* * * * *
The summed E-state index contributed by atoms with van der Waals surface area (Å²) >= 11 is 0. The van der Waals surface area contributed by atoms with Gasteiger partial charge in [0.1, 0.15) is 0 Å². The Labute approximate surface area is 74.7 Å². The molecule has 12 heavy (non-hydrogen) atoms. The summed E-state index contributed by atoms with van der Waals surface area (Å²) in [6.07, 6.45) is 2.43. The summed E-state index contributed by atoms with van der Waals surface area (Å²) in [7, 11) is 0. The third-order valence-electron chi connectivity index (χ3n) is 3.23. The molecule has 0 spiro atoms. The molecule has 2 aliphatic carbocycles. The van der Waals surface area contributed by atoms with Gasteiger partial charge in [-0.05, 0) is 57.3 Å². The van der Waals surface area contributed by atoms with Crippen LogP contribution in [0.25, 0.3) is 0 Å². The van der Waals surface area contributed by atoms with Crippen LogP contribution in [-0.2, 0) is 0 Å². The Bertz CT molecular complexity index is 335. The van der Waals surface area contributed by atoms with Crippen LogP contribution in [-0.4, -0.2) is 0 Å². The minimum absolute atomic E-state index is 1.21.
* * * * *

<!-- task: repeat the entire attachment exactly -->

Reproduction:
The summed E-state index contributed by atoms with van der Waals surface area (Å²) >= 11 is 0. The van der Waals surface area contributed by atoms with Gasteiger partial charge in [0.1, 0.15) is 0 Å². The Labute approximate surface area is 74.7 Å². The molecule has 12 heavy (non-hydrogen) atoms. The summed E-state index contributed by atoms with van der Waals surface area (Å²) in [6.07, 6.45) is 2.43. The summed E-state index contributed by atoms with van der Waals surface area (Å²) in [7, 11) is 0. The third-order valence-electron chi connectivity index (χ3n) is 3.23. The molecule has 0 spiro atoms. The molecule has 2 aliphatic carbocycles. The van der Waals surface area contributed by atoms with Gasteiger partial charge in [-0.05, 0) is 57.3 Å². The van der Waals surface area contributed by atoms with Crippen LogP contribution in [0.25, 0.3) is 0 Å². The van der Waals surface area contributed by atoms with Crippen LogP contribution in [-0.2, 0) is 0 Å². The Bertz CT molecular complexity index is 335. The van der Waals surface area contributed by atoms with Crippen LogP contribution in [-0.4, -0.2) is 0 Å². The minimum absolute atomic E-state index is 1.21.